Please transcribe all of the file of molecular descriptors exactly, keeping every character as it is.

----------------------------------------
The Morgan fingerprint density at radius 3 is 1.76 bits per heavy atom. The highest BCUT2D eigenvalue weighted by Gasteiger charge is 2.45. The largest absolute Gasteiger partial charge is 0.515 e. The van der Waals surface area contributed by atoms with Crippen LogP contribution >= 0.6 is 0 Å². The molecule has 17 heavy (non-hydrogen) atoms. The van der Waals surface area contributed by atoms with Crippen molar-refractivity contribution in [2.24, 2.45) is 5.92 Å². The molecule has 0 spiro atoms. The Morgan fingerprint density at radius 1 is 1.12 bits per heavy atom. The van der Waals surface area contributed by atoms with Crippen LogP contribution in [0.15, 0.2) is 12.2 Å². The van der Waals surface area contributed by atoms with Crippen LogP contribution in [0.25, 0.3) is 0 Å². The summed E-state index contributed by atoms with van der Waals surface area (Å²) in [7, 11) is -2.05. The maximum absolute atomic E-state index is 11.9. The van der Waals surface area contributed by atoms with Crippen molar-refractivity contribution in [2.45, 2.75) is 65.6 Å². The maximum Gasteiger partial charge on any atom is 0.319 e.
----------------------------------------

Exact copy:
The Morgan fingerprint density at radius 3 is 1.76 bits per heavy atom. The highest BCUT2D eigenvalue weighted by Gasteiger charge is 2.45. The largest absolute Gasteiger partial charge is 0.515 e. The van der Waals surface area contributed by atoms with Crippen LogP contribution >= 0.6 is 0 Å². The molecule has 17 heavy (non-hydrogen) atoms. The van der Waals surface area contributed by atoms with Crippen molar-refractivity contribution in [2.24, 2.45) is 5.92 Å². The molecule has 0 spiro atoms. The Morgan fingerprint density at radius 1 is 1.12 bits per heavy atom. The van der Waals surface area contributed by atoms with Crippen LogP contribution in [0.15, 0.2) is 12.2 Å². The van der Waals surface area contributed by atoms with Crippen LogP contribution in [0.25, 0.3) is 0 Å². The summed E-state index contributed by atoms with van der Waals surface area (Å²) in [7, 11) is -2.05. The maximum absolute atomic E-state index is 11.9. The van der Waals surface area contributed by atoms with Crippen molar-refractivity contribution in [2.45, 2.75) is 65.6 Å². The maximum Gasteiger partial charge on any atom is 0.319 e.